A Quarter of American Men Live In or Near Poverty


October 7, 2015

This post was originally published by the San Francisco Chronicle on October 2, 2015.
men in poverty

Derrick, a 28-year-old Richmond man with an associate’s degree, loves his job doing after-school mentoring, tutoring, and coaching sports with elementary students in West Oakland, but with only 21 hours at work each week at $12.50 per hour, he struggles to pay his $1,400 rent and take care of his 1-year-old daughter.

“I like to give back to my community, but the pay is too little, there are not enough hours, and I get no benefits,” he said.

While he does weekend coaching, he’s also looking for a full-time job, even in a stockroom, just for the steady paycheck. “It puts you at a fork in the road. I see the nonmonetary benefits, but it’s a tight squeeze.”

Like 26.5 million other American men, he lives in or near poverty.

In an economy where wages have stagnated or fallen and median household incomes are no higher today than they were 25 years ago, it is important to remember that poverty and near-poverty incomes cross all racial, gender and age lines. In fact, 30 million men have incomes below $20,000 a year, and another 16 million have annual incomes between $20,000 and $30,000. A quarter of adult men live in or near poverty, with Millennials faring even worse. One in 3 males between the ages of 18 and 34 fall into this category.

Lest one thinks these are all lazy, ne’er-do-wells, 16 million low-income men work. Although more unmarried men with jobs fall into the ranks of the working poor, 22 percent of working husbands with children fall below the near-poverty threshold. Many have full-time jobs, some menial, some supposedly “white collar” working in stores and restaurants, but many more can’t find or hold on to jobs. It’s hard to know which is worse — to work full-time and struggle to make ends meet or not be able to find steady work to pay the bills.

Hardly the American Dream.

While racism and sexism have a significant effect on an individual’s economic fortunes, men have three unique problems as well:

Prison records: Men account for 9 out of 10 ex-offenders, who aren’t exactly at the front of the line when employers hire new workers. One in 3 men between the ages of 25 and 54 has a criminal record, including 1 in 10 who has had a felony conviction, according to a New York Times/Kaiser Family Foundation poll. Among black men, 1 in 4 had been convicted of a felony, a cause and effect of the vicious triad of racism, mass incarceration and poverty that Ta-Nehisi Coates examines in his book “Between the World and Me.” Most employers explicitly say that anyone with a conviction need not apply, writes Devah Pager, a Harvard sociologist and author of “Marked: Race, Crime, and Finding Work in an Era of Mass Incarceration.”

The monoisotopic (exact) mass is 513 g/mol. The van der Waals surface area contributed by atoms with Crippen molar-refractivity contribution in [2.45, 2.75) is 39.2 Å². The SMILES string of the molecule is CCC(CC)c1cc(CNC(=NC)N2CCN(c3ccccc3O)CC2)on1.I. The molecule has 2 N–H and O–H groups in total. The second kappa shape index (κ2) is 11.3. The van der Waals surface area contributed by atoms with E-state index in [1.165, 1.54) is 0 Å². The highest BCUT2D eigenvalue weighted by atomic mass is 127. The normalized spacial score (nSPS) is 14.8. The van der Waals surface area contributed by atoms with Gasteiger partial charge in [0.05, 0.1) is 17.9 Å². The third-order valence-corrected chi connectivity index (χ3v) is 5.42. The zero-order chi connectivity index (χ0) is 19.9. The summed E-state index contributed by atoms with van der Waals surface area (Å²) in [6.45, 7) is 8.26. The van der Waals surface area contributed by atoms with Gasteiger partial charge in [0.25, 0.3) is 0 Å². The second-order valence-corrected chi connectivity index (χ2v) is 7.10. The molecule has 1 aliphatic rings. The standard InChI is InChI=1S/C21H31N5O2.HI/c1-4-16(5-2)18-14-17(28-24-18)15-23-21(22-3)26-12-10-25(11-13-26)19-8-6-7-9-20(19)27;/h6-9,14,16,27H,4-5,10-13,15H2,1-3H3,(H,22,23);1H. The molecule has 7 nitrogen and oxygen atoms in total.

Labor force dropouts: Men have been dropping out of the labor force in significant numbers: 3 in 10 men over 20 don’t work, compared with 1 in 10 in the 1950s. Some may be trying to find jobs, some may be absentee fathers, and some simply may not have the motivation or skills to work.

Education: Men have been falling ever further behind women educationally, with one-third fewer men than women getting bachelor’s degrees. Although men still tend to get the top jobs, as women become dominant among those with professional degrees, many once overwhelmingly male, high-skilled occupations are becoming feminized.

Several things could enhance the fortunes of low-income men. The de-incarceration movement, and the related effort to help most ex-offenders get jobs, could help millions of men. While relatively well-paying, middle-skill employment, such as factory jobs, is not coming back, businesses and government could do a lot more to provide training opportunities that are an alternative to college. Strengthening the family, or at least changing child-support disincentives for noncustodial fathers to work, also would benefit many men and their children. And, for all those who blithely assert that “we lost the war on poverty,” if not for government assistance, poverty rates would be about two-thirds again higher. Stronger, smarter policies to reduce poverty would make a difference.

As David Martin, a new father who has worked in a Los Angeles nursing home for 10 years, said: “$11 an hour is not enough to support my family and provide healthy food, a stroller, and all the other things a baby needs.”


[Photo Credit: Gilbert Mercier via Flickr]

Census Bureau
minimum wage
Poverty and Income